Three Charmers take on FFA


Logans Richardson’s pet pig, Peanut, at the FFA competition.

Mollie Sladovnik

On game nights, making it to the barn might mean a late night trip for three Charmers and FFA members.
The Future Farmers of America, a club available to those who take agriculture classes, gives members like Jada Johnson, Logan Richardson and Mia Moreno the opportunity to raise either a pig or goat and enter them into a competition.
For some, FFA is a way of preparing for future careers.
“I got involved because I always wanted to be a vet, and so anything that was animal-related, I took. So I took all the Ag classes, and then when I was in Ag, they brought up FFA and I was like ‘I mean, who wouldn’t want a goat,’” junior Johnson said.
For others, FFA is just sounded interesting.
“I got involved because I was picking my classes for freshman yeah and I was like ‘This one’s fun,,” sophomore Moreno said.
For Richardson, a junior, FFA involvement meant carrying on a legacy. Her mother competed in FFA as well.
In the annual show March 4, Richardson’s pig earned fifth place.
“This year I got really attached because she was the perfect pig. She didn’t have any problems, I didn’t have to diet her, she didn’t have any health problems, she just went straight into show and placed,” Richardson said.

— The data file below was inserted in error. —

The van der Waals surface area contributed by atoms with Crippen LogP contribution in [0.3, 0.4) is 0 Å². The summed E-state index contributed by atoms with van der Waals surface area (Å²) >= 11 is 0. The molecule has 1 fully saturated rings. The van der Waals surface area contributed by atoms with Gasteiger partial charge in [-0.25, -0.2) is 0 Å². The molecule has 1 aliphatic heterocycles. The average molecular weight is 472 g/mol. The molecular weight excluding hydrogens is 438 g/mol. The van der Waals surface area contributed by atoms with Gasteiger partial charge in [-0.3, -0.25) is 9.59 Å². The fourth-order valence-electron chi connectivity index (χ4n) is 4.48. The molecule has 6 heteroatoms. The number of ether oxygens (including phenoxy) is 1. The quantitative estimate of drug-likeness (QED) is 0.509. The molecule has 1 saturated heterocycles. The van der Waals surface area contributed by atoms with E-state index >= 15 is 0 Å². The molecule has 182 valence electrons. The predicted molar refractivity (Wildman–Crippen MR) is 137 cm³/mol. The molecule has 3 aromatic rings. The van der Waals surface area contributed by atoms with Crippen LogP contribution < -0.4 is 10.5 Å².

After their show, animals that place are auctioned off while animals that didn’t are sold to the slaughterhouse. Attachment to the animal may lead to an emotional goodbye.
“My freshman year, I cried. Hard,” Johnson said. “But since then, I know I’m not keeping this goat forever, so every year gets better.”
Although Johnson has found a way to avoid the tears, she said that isn’t the case for everyone.
“Because you do create a relationship with an animal you have to take care of,” she said.
Although the student receives money whenever they sell or auction off their animal, it’s not usually enough to compensate for the amount of money spent in the months leading up to the show.
Richardson said, “I get all the money but I had to buy food and shavings and all the utensils I needed for her, and I had to buy her too, but I did get a little bit of profit this year. I got like $100 worth of profit.”
Animal owners keep their pig or goat in the district stables, and visit there every day.
“It’s a lot of work, and it’s time consuming,” Richardson said, “Especially with everything else that goes on, because I have Charmers and I have her and I have a job and school. So it’s just a lot of work. And you do have to go up there every day to feed and take care of your animal and change their shavings and deal with her poop and all that stuff. It’s definitely a commitment. It’s like having a little kid you have to take care of.”
For the three Charmers, FFA and dance provide distinct offerings.
Johnson said, “It’s definitely different because Charmers is bright and flashy and then FFA is like ‘Oh there’s an FFA? You can do that?’”